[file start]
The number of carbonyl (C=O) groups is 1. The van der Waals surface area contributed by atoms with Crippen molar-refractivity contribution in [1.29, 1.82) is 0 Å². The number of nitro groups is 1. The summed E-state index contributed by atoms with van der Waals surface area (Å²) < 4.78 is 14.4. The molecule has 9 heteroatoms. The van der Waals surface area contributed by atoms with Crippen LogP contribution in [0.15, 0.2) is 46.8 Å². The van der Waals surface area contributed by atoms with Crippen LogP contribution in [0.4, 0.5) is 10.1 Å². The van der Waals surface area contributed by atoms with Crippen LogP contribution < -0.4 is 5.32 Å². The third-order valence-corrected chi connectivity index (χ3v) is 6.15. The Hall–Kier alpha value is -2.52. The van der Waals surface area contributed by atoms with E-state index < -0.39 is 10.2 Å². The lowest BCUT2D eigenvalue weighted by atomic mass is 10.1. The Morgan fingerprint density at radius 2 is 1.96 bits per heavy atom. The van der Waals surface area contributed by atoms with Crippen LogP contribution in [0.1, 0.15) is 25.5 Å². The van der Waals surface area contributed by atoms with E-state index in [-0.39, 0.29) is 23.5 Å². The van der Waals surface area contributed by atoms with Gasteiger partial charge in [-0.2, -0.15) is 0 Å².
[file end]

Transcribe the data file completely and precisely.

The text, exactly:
The number of carbonyl (C=O) groups is 1. The van der Waals surface area contributed by atoms with Crippen molar-refractivity contribution in [1.29, 1.82) is 0 Å². The number of nitro groups is 1. The summed E-state index contributed by atoms with van der Waals surface area (Å²) < 4.78 is 14.4. The molecule has 9 heteroatoms. The van der Waals surface area contributed by atoms with Crippen LogP contribution in [0.15, 0.2) is 46.8 Å². The van der Waals surface area contributed by atoms with Crippen LogP contribution in [0.4, 0.5) is 10.1 Å². The van der Waals surface area contributed by atoms with Crippen LogP contribution < -0.4 is 5.32 Å². The third-order valence-corrected chi connectivity index (χ3v) is 6.15. The Hall–Kier alpha value is -2.52. The van der Waals surface area contributed by atoms with E-state index < -0.39 is 10.2 Å². The lowest BCUT2D eigenvalue weighted by atomic mass is 10.1. The Morgan fingerprint density at radius 2 is 1.96 bits per heavy atom. The van der Waals surface area contributed by atoms with Crippen LogP contribution in [0.1, 0.15) is 25.5 Å². The van der Waals surface area contributed by atoms with E-state index in [-0.39, 0.29) is 23.5 Å². The van der Waals surface area contributed by atoms with Gasteiger partial charge in [-0.2, -0.15) is 0 Å².